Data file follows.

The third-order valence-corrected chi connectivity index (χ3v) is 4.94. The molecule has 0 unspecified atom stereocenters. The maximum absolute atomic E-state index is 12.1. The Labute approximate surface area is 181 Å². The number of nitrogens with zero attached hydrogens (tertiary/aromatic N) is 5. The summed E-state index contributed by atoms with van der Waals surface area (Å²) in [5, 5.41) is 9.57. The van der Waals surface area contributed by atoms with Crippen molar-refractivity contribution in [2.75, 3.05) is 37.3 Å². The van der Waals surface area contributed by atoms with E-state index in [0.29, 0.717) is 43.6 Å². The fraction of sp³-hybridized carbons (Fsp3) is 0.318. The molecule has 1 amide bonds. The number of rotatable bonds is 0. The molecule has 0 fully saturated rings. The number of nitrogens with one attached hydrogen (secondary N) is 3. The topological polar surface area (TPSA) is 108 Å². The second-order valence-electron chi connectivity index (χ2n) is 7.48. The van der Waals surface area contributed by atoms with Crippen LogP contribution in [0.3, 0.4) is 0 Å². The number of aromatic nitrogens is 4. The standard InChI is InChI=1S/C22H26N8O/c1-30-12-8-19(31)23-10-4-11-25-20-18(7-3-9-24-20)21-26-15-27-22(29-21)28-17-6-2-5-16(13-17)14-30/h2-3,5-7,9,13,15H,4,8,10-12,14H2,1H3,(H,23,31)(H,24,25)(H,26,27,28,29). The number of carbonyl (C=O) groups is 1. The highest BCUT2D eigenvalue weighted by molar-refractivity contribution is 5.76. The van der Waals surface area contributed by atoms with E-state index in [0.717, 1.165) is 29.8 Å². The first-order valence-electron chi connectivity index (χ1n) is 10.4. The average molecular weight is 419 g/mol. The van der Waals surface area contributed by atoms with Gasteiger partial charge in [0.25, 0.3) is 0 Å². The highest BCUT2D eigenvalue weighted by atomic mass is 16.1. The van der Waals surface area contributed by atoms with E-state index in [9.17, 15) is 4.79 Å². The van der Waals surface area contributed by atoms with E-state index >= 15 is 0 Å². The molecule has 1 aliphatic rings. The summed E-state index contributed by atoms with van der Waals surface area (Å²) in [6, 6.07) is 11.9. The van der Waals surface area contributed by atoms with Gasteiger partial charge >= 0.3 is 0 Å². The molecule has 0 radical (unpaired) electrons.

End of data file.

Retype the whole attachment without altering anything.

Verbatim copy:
The third-order valence-corrected chi connectivity index (χ3v) is 4.94. The molecule has 0 unspecified atom stereocenters. The maximum absolute atomic E-state index is 12.1. The Labute approximate surface area is 181 Å². The number of nitrogens with zero attached hydrogens (tertiary/aromatic N) is 5. The summed E-state index contributed by atoms with van der Waals surface area (Å²) in [5, 5.41) is 9.57. The van der Waals surface area contributed by atoms with Crippen molar-refractivity contribution in [2.75, 3.05) is 37.3 Å². The van der Waals surface area contributed by atoms with E-state index in [0.29, 0.717) is 43.6 Å². The fraction of sp³-hybridized carbons (Fsp3) is 0.318. The molecule has 1 amide bonds. The number of rotatable bonds is 0. The molecule has 0 fully saturated rings. The number of nitrogens with one attached hydrogen (secondary N) is 3. The topological polar surface area (TPSA) is 108 Å². The second-order valence-electron chi connectivity index (χ2n) is 7.48. The van der Waals surface area contributed by atoms with Crippen LogP contribution in [0.3, 0.4) is 0 Å². The number of aromatic nitrogens is 4. The standard InChI is InChI=1S/C22H26N8O/c1-30-12-8-19(31)23-10-4-11-25-20-18(7-3-9-24-20)21-26-15-27-22(29-21)28-17-6-2-5-16(13-17)14-30/h2-3,5-7,9,13,15H,4,8,10-12,14H2,1H3,(H,23,31)(H,24,25)(H,26,27,28,29). The number of carbonyl (C=O) groups is 1. The highest BCUT2D eigenvalue weighted by molar-refractivity contribution is 5.76. The van der Waals surface area contributed by atoms with E-state index in [0.717, 1.165) is 29.8 Å². The first-order valence-electron chi connectivity index (χ1n) is 10.4. The average molecular weight is 419 g/mol. The van der Waals surface area contributed by atoms with Gasteiger partial charge in [0.25, 0.3) is 0 Å². The highest BCUT2D eigenvalue weighted by atomic mass is 16.1. The van der Waals surface area contributed by atoms with E-state index in [9.17, 15) is 4.79 Å². The van der Waals surface area contributed by atoms with E-state index >= 15 is 0 Å². The molecule has 1 aliphatic rings. The summed E-state index contributed by atoms with van der Waals surface area (Å²) in [6, 6.07) is 11.9. The van der Waals surface area contributed by atoms with Gasteiger partial charge >= 0.3 is 0 Å². The molecule has 0 radical (unpaired) electrons.